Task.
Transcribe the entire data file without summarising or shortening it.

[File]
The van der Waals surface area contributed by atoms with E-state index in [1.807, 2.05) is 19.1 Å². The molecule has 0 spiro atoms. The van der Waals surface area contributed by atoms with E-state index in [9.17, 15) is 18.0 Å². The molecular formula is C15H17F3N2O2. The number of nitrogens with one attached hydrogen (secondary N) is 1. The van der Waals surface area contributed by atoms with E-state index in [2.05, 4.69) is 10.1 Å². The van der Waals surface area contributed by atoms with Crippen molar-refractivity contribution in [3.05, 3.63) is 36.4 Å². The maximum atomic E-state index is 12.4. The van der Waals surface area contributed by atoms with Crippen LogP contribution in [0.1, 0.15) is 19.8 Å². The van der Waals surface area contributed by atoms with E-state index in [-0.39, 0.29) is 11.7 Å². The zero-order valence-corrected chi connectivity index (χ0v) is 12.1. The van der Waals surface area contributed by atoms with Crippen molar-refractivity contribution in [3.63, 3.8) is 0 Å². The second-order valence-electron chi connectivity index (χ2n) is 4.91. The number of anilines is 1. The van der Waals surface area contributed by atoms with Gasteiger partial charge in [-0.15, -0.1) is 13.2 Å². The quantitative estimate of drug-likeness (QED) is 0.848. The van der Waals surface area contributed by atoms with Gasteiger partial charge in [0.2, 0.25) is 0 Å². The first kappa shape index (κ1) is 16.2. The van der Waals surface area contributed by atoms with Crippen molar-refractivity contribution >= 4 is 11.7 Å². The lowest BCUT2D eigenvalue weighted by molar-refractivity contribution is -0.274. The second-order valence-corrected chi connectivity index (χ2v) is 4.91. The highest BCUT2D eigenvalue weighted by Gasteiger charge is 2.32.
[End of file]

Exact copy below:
The van der Waals surface area contributed by atoms with E-state index in [1.807, 2.05) is 19.1 Å². The molecule has 0 spiro atoms. The van der Waals surface area contributed by atoms with E-state index in [9.17, 15) is 18.0 Å². The molecular formula is C15H17F3N2O2. The number of nitrogens with one attached hydrogen (secondary N) is 1. The van der Waals surface area contributed by atoms with E-state index in [2.05, 4.69) is 10.1 Å². The van der Waals surface area contributed by atoms with Crippen molar-refractivity contribution in [3.05, 3.63) is 36.4 Å². The maximum atomic E-state index is 12.4. The van der Waals surface area contributed by atoms with Crippen LogP contribution in [0.1, 0.15) is 19.8 Å². The van der Waals surface area contributed by atoms with E-state index in [-0.39, 0.29) is 11.7 Å². The zero-order valence-corrected chi connectivity index (χ0v) is 12.1. The van der Waals surface area contributed by atoms with Crippen molar-refractivity contribution in [3.63, 3.8) is 0 Å². The second-order valence-electron chi connectivity index (χ2n) is 4.91. The number of anilines is 1. The van der Waals surface area contributed by atoms with Gasteiger partial charge in [-0.15, -0.1) is 13.2 Å². The quantitative estimate of drug-likeness (QED) is 0.848. The van der Waals surface area contributed by atoms with Gasteiger partial charge in [0.2, 0.25) is 0 Å². The first kappa shape index (κ1) is 16.2. The van der Waals surface area contributed by atoms with Crippen molar-refractivity contribution >= 4 is 11.7 Å². The lowest BCUT2D eigenvalue weighted by molar-refractivity contribution is -0.274. The second-order valence-corrected chi connectivity index (χ2v) is 4.91. The highest BCUT2D eigenvalue weighted by Gasteiger charge is 2.32.